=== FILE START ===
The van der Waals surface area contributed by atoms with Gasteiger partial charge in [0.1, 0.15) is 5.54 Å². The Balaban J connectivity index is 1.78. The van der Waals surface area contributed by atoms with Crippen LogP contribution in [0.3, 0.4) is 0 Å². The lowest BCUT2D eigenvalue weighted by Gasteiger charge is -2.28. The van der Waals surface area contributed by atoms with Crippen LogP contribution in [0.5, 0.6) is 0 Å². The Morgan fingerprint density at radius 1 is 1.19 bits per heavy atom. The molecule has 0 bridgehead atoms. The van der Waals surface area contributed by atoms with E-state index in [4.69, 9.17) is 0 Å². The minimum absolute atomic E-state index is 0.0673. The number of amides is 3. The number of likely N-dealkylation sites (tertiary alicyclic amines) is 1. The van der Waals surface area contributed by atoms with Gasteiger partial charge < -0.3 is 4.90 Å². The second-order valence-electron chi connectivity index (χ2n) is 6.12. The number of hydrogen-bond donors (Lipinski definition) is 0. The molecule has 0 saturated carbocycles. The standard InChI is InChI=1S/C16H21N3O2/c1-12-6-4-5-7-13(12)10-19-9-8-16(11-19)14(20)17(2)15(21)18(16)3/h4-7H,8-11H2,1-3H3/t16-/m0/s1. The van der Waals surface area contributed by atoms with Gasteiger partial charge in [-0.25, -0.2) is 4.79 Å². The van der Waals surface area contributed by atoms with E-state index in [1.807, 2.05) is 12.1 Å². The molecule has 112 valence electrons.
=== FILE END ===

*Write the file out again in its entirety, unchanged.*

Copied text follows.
The van der Waals surface area contributed by atoms with Gasteiger partial charge in [0.1, 0.15) is 5.54 Å². The Balaban J connectivity index is 1.78. The van der Waals surface area contributed by atoms with Crippen LogP contribution in [0.3, 0.4) is 0 Å². The lowest BCUT2D eigenvalue weighted by Gasteiger charge is -2.28. The van der Waals surface area contributed by atoms with Crippen LogP contribution in [0.5, 0.6) is 0 Å². The Morgan fingerprint density at radius 1 is 1.19 bits per heavy atom. The molecule has 0 bridgehead atoms. The van der Waals surface area contributed by atoms with E-state index in [4.69, 9.17) is 0 Å². The minimum absolute atomic E-state index is 0.0673. The number of amides is 3. The number of likely N-dealkylation sites (tertiary alicyclic amines) is 1. The van der Waals surface area contributed by atoms with Gasteiger partial charge < -0.3 is 4.90 Å². The second-order valence-electron chi connectivity index (χ2n) is 6.12. The number of hydrogen-bond donors (Lipinski definition) is 0. The molecule has 0 saturated carbocycles. The standard InChI is InChI=1S/C16H21N3O2/c1-12-6-4-5-7-13(12)10-19-9-8-16(11-19)14(20)17(2)15(21)18(16)3/h4-7H,8-11H2,1-3H3/t16-/m0/s1. The van der Waals surface area contributed by atoms with Gasteiger partial charge in [-0.25, -0.2) is 4.79 Å². The van der Waals surface area contributed by atoms with E-state index in [1.807, 2.05) is 12.1 Å². The molecule has 112 valence electrons.